Life expectancy in 2005 was 74.50 years and infant mortality was 7.41 per 1,000 live births. As of 2002, the crude birth rate and overall mortality rate were estimated at, respectively, 10.1 and 9.2 per 1,000 people. A Slovakian woman living through her childbearing years had an average of 1.3 children. A large proportion of Slovakian women (74%) used some form of contraception. Immunization rates for children up to one year old were impressively high: tuberculosis, 90%; diphtheria, pertussis, and tetanus, 98%; polio, 98%; and measles, 98%.
The HIV/AIDS prevalence was 0.10 per 100 adults in 2003. As of 2004, there were approximately 200 people living with HIV/AIDS in the country. There were an estimated 100 deaths from AIDS in 2003.
In 1992, the Slovak Association of Towns and Villages, comprised of some 2,000 towns, was engaged in recovering all housing units from former state administration authorities. As of 2001, there were about 1,884,846 dwelling units nationwide. Most of these were detached houses. About 88% of all dwellings were permanently occupied. About 11% of all dwellings were unoccupied. Of the permanently occupied units, the average number of rooms per unit was 3.2; nearly 73% of all dwellings had 3 rooms or more. The average number of people per dwelling was also 3.21. About 76.3% of all dwellings had central heating and 92.8% had a separate bathroom or shower facility. About 28,507 units were considered unsuitable for habitation.
Slovakia has an estimated adult literacy rate of 99%. Education is compulsory for nine years, approximately up to the age of 15. This basic schooling is accomplished in two stages of four years and five years. At the secondary level, there are a variety of general, vocational, professional, and art school programs to choose from. Most secondary programs last about four years.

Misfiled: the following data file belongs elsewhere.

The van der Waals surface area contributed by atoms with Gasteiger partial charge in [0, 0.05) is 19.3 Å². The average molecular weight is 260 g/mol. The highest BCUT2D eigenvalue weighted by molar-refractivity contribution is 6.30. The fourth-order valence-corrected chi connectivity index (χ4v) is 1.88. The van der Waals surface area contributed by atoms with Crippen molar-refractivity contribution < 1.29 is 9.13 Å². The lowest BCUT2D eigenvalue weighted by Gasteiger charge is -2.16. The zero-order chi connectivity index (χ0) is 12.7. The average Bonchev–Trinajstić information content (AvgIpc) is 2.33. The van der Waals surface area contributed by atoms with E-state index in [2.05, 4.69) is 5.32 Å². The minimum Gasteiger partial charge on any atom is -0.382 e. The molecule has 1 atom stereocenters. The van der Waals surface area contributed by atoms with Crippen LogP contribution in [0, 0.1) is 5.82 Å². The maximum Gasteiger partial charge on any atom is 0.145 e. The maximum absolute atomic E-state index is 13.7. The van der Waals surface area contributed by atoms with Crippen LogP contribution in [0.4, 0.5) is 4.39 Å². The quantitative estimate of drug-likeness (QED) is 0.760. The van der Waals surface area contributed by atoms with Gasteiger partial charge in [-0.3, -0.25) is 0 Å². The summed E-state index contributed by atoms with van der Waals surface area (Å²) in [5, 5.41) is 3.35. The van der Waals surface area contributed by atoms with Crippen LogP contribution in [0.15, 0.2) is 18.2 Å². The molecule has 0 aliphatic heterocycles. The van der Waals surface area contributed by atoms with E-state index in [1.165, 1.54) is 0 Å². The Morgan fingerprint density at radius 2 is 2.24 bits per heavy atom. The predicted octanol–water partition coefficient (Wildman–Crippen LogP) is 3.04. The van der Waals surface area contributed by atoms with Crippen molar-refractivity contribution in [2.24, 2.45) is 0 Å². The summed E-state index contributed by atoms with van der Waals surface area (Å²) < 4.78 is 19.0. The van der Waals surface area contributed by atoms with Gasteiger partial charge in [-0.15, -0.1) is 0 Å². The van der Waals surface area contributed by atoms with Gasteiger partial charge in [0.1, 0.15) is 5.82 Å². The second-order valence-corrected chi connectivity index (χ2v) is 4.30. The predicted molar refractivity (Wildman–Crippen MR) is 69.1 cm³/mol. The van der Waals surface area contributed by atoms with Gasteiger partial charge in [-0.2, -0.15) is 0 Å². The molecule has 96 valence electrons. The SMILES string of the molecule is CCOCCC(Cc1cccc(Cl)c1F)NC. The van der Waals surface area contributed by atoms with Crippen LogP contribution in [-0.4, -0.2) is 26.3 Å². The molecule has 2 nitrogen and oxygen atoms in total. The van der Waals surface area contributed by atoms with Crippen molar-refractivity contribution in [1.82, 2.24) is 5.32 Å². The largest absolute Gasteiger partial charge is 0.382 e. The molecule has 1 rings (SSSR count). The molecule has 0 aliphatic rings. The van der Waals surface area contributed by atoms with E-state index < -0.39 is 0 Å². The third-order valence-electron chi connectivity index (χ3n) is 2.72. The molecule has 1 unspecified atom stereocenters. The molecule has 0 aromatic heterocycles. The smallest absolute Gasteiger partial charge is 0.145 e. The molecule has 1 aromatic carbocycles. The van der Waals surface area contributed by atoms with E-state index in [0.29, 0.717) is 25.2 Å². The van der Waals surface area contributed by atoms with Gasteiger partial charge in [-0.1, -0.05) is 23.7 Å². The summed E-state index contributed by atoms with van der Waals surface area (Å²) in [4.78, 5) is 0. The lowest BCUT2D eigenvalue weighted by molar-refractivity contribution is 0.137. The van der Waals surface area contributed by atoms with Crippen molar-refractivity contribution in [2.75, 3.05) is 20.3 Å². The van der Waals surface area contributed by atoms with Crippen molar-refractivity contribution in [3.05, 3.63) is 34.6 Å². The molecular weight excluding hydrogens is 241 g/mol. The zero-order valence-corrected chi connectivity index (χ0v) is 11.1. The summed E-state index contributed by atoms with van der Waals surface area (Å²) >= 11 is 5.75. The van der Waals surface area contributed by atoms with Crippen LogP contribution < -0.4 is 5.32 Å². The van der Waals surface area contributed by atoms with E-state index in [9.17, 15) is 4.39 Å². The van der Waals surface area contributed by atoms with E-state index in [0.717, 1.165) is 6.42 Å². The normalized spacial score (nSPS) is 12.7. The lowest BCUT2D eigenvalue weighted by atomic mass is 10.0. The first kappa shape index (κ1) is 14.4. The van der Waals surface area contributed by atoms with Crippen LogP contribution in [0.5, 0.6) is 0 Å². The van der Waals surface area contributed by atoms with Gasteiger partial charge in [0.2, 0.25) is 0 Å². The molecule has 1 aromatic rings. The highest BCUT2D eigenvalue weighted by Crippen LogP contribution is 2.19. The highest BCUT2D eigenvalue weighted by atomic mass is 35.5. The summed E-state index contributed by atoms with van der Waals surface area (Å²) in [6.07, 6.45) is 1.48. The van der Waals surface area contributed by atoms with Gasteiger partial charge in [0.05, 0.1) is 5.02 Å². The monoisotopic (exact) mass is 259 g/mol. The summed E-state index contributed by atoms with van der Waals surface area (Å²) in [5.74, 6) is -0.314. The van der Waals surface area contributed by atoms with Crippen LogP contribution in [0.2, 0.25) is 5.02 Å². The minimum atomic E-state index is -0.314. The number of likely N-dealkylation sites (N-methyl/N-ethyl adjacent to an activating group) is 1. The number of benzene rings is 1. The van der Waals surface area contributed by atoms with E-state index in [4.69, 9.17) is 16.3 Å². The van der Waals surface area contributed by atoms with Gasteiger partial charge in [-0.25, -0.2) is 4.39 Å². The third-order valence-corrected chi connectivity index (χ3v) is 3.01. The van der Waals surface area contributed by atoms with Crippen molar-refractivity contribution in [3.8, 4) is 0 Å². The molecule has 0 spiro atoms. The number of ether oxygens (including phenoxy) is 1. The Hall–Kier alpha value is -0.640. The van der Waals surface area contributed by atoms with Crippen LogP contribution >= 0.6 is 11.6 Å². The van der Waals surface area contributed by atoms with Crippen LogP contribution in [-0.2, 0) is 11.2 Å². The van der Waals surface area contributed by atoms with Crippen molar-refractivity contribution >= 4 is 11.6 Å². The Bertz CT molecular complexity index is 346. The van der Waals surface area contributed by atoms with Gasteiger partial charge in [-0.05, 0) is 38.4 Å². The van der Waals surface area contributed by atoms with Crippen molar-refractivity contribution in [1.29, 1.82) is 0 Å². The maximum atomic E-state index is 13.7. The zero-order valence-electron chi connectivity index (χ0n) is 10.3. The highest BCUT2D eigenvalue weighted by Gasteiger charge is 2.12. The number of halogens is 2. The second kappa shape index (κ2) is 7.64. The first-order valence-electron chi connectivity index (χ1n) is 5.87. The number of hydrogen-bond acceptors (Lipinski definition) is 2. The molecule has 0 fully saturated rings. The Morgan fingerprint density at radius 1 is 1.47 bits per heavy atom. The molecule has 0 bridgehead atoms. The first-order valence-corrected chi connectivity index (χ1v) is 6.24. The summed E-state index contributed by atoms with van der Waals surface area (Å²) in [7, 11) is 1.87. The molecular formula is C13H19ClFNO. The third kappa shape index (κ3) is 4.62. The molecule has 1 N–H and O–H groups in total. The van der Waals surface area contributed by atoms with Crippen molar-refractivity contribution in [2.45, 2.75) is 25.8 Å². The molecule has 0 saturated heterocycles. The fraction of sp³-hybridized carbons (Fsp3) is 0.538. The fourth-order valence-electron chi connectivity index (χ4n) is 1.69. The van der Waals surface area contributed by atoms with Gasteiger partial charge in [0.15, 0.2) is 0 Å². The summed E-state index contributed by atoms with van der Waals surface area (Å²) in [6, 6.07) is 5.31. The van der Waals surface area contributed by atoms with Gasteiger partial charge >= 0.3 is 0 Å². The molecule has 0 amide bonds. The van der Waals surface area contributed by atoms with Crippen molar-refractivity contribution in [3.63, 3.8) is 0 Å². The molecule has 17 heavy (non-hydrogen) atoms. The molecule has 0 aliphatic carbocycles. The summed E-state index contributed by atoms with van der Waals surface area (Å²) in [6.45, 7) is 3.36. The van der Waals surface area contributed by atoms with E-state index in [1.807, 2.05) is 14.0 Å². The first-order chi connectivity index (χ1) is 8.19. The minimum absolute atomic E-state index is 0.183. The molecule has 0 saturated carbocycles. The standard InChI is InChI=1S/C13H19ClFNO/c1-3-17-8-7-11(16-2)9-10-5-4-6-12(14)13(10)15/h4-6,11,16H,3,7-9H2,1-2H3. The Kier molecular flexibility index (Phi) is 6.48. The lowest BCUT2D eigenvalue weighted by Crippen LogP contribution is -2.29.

In 2001, about 82% of children between the ages of three and five were enrolled in some type of preschool program. Primary school enrollment in 2003 was estimated at about 86% of age-eligible students. The same year, secondary school enrollment was about 88% of age-eligible students. It is estimated that about 99% of all students complete their primary education. The student-to-teacher ratio for primary school was at about 18:1 in 2003; the ratio for secondary school was about 13:1.
Slovakia has 13 universities, with the oldest being Cornenius (Komensky) University in Bratislava—founded in 1919. The Pavel Josef Afarík University, founded in 1959, is in Košice. In 2003, it was estimated that about 34% of the tertiary age population were enrolled in tertiary education programs. The adult literacy rate for 2004 was estimated at about 99%.
As of 2003, public expenditure on education was estimated at 4.4% of GDP, or 13.8% of total government expenditures.
The most important library in Slovakia is the Slovak National Library (4.4 million volumes), founded in 1863 and located at Martin. The State Scientific Library in Banská Bstrica (1926) holds almost two million volumes, and the Comenius University in Bratislava has the country's largest university collection of 2.2 million volumes. In total there are over 450 libraries in universities and other higher-educational institutions and about 2,600 public library branches nationwide.
The Slovak National Gallery (1948), the Slovak National Museum (1924), the Natural History Museum (1948), and the History Museum (1924), are all in Bratislava. The administrators of the Slovak National Museum also sponsor the branch museums of the Museum of Archaeology, the Museum of Ethnography, the Museum of Music, the Museum of Puppetry and Toys, and the Museum of Jewish Culture. The State Gallery of Art is in Banská Bstrica. There are dozens of regional museums throughout the country.
In 2003, there were an estimated 241 mainline telephones for every 1,000 people; about 7,000 people were on a waiting list for telephone service installation. The same year, there were approximately 684 mobile phones in use for every 1,000 people.